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Rival politicians Matt Hancock and Rupa Huq have united to urge that Sir David Amess’s murder sparks permanent change to tackle online hatred of politicians and “set public debate on a better path”.
In a co-authored column in The Times, Tory Mr Hancock and Labour’s Ms Huq said the killing of the veteran MP had “shocked parliament to its core”, and that they had also been “disgusted” to see MP Michael Gove harassed in public only days later.
The pair said democracy “cannot survive a continuing coarsening of public debate” and called on social media companies – “the creators of algorithms that feed people content that only reinforces what they already think” – to bear responsibility.
They also shone a light on the difficulty of enforcing libel laws in the internet age.
“There have been hecklers as long as there have been public meetings. But using online social media, keyboard warriors post accusatory, aggressive messages often based on conspiracy theories and lies. Our timelines and inboxes are awash with threats,” Mr Hancock and Ms Huq wrote.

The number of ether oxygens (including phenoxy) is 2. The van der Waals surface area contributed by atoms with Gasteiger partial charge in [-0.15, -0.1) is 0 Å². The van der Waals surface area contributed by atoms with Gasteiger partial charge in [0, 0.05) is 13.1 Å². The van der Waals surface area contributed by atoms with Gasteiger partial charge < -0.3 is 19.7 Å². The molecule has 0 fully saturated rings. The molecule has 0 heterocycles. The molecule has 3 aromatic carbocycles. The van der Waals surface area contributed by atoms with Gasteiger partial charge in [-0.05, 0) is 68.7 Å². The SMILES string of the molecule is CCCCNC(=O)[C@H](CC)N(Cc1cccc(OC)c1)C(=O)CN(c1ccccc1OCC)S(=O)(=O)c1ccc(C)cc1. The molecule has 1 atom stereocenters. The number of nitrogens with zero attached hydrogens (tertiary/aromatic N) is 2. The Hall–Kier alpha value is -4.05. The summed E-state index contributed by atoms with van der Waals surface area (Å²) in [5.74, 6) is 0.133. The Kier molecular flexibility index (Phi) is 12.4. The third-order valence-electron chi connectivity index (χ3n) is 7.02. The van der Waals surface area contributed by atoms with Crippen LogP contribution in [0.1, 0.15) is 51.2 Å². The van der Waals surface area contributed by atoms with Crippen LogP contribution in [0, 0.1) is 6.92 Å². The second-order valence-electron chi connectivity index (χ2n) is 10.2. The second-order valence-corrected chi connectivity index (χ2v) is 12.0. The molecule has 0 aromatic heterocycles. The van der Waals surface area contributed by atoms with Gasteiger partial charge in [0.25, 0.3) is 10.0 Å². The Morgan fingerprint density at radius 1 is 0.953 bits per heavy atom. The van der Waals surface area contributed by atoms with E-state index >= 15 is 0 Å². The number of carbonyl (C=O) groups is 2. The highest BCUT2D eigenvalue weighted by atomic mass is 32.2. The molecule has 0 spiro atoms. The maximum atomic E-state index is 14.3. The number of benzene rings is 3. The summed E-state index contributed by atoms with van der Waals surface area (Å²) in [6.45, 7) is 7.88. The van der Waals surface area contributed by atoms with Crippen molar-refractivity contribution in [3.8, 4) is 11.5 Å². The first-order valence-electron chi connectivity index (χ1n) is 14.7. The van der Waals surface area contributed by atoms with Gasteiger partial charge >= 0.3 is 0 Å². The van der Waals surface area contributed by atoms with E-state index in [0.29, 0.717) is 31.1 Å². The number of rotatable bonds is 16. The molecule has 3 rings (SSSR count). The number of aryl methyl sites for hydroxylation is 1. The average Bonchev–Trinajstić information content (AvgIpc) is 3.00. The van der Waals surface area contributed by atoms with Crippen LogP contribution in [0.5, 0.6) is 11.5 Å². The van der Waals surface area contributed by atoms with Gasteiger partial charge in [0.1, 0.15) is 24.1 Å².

They pair said female politicians, particularly from ethnic minority backgrounds, received the worst online abuse but white men were not immune, citing one social media post calling for Mr Hancock to be executed live on BBC One.
The murder of MP Jo Cox, they wrote, had been followed only weeks later by “unprecedented vitriol” surrounding the EU referendum.
“This time we must make permanent changes to tackle the problem and set public debate on a better path,” they said. “The online harms bill is a good start, but it does not yet tackle anonymous abuse.
“It is a particular problem that libel laws don’t work in the internet age. It is hard to prove that a single post by a social media user with a few hundred followers causes significant damage, but when that post is shared and added to by hundreds or thousands of others, it has the same effect as a defamatory newspaper piece in days gone by.”
Saying politicians also needed to treat each other with respect, Mr Hancock and Ms Huq said threats could no longer be ignored and that a permanent campaign was needed “because ‘keep calm and carry on’ is no longer an option”.